We want to have a place for the young people, the youth, of Sag Harbor to go after school where they can meet friends, play games, and socialize so they don’t have to go home to an empty house when their parents are working. We serve, in the community room at Pierson, 40 to 8 kids a day, mainly middle school kids.

We have games, we have refreshments and activities. Sometimes we have a workshop for kids, a babysitting workshop for instance. We try to offer resources so if they have a problem they can come in. We try to have trips for young people during school vacations and we have safe summer beach program that we run at Long Beach. We want to keep the kids entertained and engaged so they are not getting into trouble in town.

We also have a youth advisory board with 10 or 12 teens on it, so they can tell us what they want.

Now that the programs have been merged, do you see any advantages in funding?

We get some funding from the two villages, Sag Harbor and North Haven, a little funding from the school district, some from the county and some from the state, but we don’t know what we are going to get. A lot of people don’t know our beach program is not connected to the school, so we have to get our own insurance for that and liability insurance is $10,000 alone.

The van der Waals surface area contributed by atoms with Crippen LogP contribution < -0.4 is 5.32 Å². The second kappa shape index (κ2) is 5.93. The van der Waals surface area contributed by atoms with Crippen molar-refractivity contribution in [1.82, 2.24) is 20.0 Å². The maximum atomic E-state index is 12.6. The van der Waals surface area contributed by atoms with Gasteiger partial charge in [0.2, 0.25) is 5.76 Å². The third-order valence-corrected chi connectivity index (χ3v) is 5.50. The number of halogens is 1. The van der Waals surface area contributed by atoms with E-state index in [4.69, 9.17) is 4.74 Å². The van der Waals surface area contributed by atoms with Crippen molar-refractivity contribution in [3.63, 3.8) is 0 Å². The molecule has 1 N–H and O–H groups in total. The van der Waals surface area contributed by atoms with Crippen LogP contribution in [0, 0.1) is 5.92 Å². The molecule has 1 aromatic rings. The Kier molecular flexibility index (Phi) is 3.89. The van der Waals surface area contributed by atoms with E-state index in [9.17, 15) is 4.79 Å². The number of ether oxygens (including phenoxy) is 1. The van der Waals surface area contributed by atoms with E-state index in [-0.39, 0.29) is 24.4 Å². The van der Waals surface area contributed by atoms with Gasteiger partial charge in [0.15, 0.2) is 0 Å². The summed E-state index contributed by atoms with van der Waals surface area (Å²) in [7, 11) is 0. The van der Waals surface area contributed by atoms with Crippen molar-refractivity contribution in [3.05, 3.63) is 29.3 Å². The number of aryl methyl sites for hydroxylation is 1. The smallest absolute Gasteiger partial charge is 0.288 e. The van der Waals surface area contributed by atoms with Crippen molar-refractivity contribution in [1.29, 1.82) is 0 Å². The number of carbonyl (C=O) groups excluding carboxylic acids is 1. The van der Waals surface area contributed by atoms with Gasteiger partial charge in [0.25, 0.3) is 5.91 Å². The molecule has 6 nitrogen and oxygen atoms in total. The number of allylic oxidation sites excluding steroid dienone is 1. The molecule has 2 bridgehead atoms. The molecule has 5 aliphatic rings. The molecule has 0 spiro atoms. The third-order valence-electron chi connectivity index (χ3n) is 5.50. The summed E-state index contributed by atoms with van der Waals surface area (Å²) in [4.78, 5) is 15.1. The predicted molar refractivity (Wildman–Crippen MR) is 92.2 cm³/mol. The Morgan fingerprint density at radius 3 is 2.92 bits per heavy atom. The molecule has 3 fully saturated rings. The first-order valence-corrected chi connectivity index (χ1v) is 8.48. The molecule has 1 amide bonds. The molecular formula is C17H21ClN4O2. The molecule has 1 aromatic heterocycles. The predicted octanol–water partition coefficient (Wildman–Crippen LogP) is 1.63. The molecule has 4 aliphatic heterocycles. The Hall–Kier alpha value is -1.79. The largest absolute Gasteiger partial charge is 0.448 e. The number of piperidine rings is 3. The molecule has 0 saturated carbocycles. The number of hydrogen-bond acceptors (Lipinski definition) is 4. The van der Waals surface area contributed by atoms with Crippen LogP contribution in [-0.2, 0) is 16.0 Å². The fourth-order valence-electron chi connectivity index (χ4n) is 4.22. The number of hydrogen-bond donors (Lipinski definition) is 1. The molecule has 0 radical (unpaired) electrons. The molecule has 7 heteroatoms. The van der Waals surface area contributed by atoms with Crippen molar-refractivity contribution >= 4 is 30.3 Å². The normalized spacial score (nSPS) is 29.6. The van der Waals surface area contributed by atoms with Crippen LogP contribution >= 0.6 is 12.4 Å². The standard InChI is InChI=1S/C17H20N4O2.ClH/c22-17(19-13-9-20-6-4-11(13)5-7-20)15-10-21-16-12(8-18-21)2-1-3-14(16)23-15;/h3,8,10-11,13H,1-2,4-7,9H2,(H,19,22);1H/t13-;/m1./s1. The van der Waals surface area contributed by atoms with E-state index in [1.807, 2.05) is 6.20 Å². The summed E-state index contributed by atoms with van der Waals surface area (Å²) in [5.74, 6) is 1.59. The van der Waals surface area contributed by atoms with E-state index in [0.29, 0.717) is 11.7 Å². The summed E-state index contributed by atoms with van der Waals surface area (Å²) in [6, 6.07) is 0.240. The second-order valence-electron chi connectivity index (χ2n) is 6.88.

The reality is we are struggling, absolutely struggling.

What are your biggest needs at this point?

One of the most pressing things we need, even more than funding, is volunteers to join the YRC committee, which meets monthly. We know parents have a hard time getting out, but we need active members. They can be senior citizens.

I would like to be able to have more school trips. Over winter break, we took the kids to the bowling alley in Riverhead. This break they may go ice skating at Buckskill, but only about 10 have signed up, so we’ll need parents to drive them because we can’t afford a bus for only 10 kids. We have had trouble getting chaperones.

We also need people willing to work with fundraising. We used to have two or three fundraisers a year, but we only had one this year because there was not enough involvement.

We had a nice fundraiser at B Smith’s in November, but there were two other fundraisers that same night so we only came out with about $6,000 profit after a tremendous effort. We really need people to work on fundraising.

People can call me at 725-5132 if they’d like to help out.

Given the constraints you are facing, what will you focus on this year?

The main thing the kids love is the safe summer beach program that we run at Long Beach. I’m pretty sure we’ll be able to run the program through this summer. After that, I don’t know. If we can just get through this summer, I’ll be really happy.